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==============================================   Thursday, August 22, 2002
The Mathematics of Slot Machines

Hello everyone,

The casinos are allowed to set the slot machines to give themselves whatever percentage of profit they desire, without answering to anyone. And the best part of it, from their viewpoint, is that they don't have to tell the customers, the people actually playing the machines, just what their percentage of profit is.

And the profits are enormous. Most of the machines in the bigger casinos are tied to computers, which give the executives a readout as to profits on each machine in use. In this way, the casino executives can determine if each machine is carrying its load. If one machine is showing fewer profits, or is not profitable at all, then that machine is closed down and examined to see if it's been tampered with.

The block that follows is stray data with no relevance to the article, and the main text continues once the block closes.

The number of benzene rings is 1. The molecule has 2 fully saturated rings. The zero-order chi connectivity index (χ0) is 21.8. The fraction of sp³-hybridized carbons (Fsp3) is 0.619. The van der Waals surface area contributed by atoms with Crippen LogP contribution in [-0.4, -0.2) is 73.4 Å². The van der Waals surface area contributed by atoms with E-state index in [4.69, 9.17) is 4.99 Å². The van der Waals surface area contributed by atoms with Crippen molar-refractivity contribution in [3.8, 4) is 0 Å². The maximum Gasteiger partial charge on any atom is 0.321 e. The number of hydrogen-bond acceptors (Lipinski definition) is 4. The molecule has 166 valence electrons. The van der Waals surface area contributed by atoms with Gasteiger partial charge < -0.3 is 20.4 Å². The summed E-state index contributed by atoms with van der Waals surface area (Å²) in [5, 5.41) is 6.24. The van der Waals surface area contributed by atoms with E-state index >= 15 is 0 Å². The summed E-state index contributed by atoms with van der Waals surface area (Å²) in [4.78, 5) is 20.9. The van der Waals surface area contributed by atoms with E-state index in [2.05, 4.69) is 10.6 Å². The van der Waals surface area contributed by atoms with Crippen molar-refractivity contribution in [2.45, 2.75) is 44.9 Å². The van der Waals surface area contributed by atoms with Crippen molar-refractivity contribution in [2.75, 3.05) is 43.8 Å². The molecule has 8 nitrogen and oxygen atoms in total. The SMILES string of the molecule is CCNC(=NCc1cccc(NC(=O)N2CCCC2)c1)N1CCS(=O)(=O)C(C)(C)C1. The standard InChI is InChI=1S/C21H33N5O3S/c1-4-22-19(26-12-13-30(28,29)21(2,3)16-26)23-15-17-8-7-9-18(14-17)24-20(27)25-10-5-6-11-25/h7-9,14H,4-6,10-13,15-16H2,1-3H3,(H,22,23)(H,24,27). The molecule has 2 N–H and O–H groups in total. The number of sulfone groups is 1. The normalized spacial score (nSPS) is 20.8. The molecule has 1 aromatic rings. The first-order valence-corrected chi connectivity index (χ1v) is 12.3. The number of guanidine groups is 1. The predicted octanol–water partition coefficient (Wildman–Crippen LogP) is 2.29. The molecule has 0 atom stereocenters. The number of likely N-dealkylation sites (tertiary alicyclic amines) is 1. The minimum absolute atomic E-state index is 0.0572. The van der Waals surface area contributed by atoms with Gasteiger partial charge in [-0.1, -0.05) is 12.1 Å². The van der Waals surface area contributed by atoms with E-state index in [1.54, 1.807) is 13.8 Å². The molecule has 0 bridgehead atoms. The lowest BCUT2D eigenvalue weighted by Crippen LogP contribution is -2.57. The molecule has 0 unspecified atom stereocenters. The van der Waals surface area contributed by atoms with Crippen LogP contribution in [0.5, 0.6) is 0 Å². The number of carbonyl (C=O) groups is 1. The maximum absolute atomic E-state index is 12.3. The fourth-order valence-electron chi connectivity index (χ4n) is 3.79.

Each nickel machine gives the average Strips casino a profit of between $2,000 and $2,500 a year. If a casino has about 200 of these smaller coin machines, that's a half-million a year, clear. If most of the machines are quarter ones, then the profit is going to be approximately five times that of the nickel machines, or $10,000 to $12,500 a year. Five hundred of these quarter machines in a big Strip hotel-casino and we're talking between $5 and $7.5 million dollars a year in casino profits on slots alone.